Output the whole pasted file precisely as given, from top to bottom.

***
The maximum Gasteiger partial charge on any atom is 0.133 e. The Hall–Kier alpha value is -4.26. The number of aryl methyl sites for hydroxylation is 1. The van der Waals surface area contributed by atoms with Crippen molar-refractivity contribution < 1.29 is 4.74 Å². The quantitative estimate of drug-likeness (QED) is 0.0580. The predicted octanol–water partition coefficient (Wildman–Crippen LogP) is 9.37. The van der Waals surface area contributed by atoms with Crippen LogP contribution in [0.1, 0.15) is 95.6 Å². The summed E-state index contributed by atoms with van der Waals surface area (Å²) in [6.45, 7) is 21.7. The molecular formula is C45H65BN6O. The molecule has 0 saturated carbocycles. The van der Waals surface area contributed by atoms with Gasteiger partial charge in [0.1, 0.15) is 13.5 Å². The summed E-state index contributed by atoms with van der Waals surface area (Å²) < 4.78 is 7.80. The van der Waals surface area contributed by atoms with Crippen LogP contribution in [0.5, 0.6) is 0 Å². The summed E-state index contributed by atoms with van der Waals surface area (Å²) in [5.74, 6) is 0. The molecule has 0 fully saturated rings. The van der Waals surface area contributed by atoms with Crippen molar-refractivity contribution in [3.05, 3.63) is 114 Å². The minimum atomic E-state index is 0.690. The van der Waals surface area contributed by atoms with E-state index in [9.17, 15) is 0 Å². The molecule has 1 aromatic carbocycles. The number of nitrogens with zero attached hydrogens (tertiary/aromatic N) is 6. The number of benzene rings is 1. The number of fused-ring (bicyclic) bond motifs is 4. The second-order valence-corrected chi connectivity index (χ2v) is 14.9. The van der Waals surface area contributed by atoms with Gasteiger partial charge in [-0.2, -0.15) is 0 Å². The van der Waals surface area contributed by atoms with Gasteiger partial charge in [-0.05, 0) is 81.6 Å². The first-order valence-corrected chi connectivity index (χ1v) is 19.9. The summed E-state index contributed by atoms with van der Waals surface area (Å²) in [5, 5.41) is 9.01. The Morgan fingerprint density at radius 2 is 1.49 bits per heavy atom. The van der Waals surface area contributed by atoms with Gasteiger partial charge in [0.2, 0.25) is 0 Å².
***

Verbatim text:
The maximum Gasteiger partial charge on any atom is 0.133 e. The Hall–Kier alpha value is -4.26. The number of aryl methyl sites for hydroxylation is 1. The van der Waals surface area contributed by atoms with Crippen molar-refractivity contribution < 1.29 is 4.74 Å². The quantitative estimate of drug-likeness (QED) is 0.0580. The predicted octanol–water partition coefficient (Wildman–Crippen LogP) is 9.37. The van der Waals surface area contributed by atoms with Crippen LogP contribution in [0.1, 0.15) is 95.6 Å². The summed E-state index contributed by atoms with van der Waals surface area (Å²) in [6.45, 7) is 21.7. The molecular formula is C45H65BN6O. The molecule has 0 saturated carbocycles. The van der Waals surface area contributed by atoms with Gasteiger partial charge in [0.1, 0.15) is 13.5 Å². The summed E-state index contributed by atoms with van der Waals surface area (Å²) < 4.78 is 7.80. The van der Waals surface area contributed by atoms with Crippen LogP contribution in [0.5, 0.6) is 0 Å². The summed E-state index contributed by atoms with van der Waals surface area (Å²) in [5.74, 6) is 0. The molecule has 0 fully saturated rings. The van der Waals surface area contributed by atoms with Crippen molar-refractivity contribution in [3.05, 3.63) is 114 Å². The minimum atomic E-state index is 0.690. The van der Waals surface area contributed by atoms with E-state index in [9.17, 15) is 0 Å². The molecule has 1 aromatic carbocycles. The number of nitrogens with zero attached hydrogens (tertiary/aromatic N) is 6. The number of benzene rings is 1. The number of fused-ring (bicyclic) bond motifs is 4. The second-order valence-corrected chi connectivity index (χ2v) is 14.9. The van der Waals surface area contributed by atoms with Gasteiger partial charge in [-0.2, -0.15) is 0 Å². The van der Waals surface area contributed by atoms with Gasteiger partial charge in [-0.05, 0) is 81.6 Å². The first-order valence-corrected chi connectivity index (χ1v) is 19.9. The summed E-state index contributed by atoms with van der Waals surface area (Å²) in [5, 5.41) is 9.01. The Morgan fingerprint density at radius 2 is 1.49 bits per heavy atom. The van der Waals surface area contributed by atoms with Gasteiger partial charge in [0.2, 0.25) is 0 Å².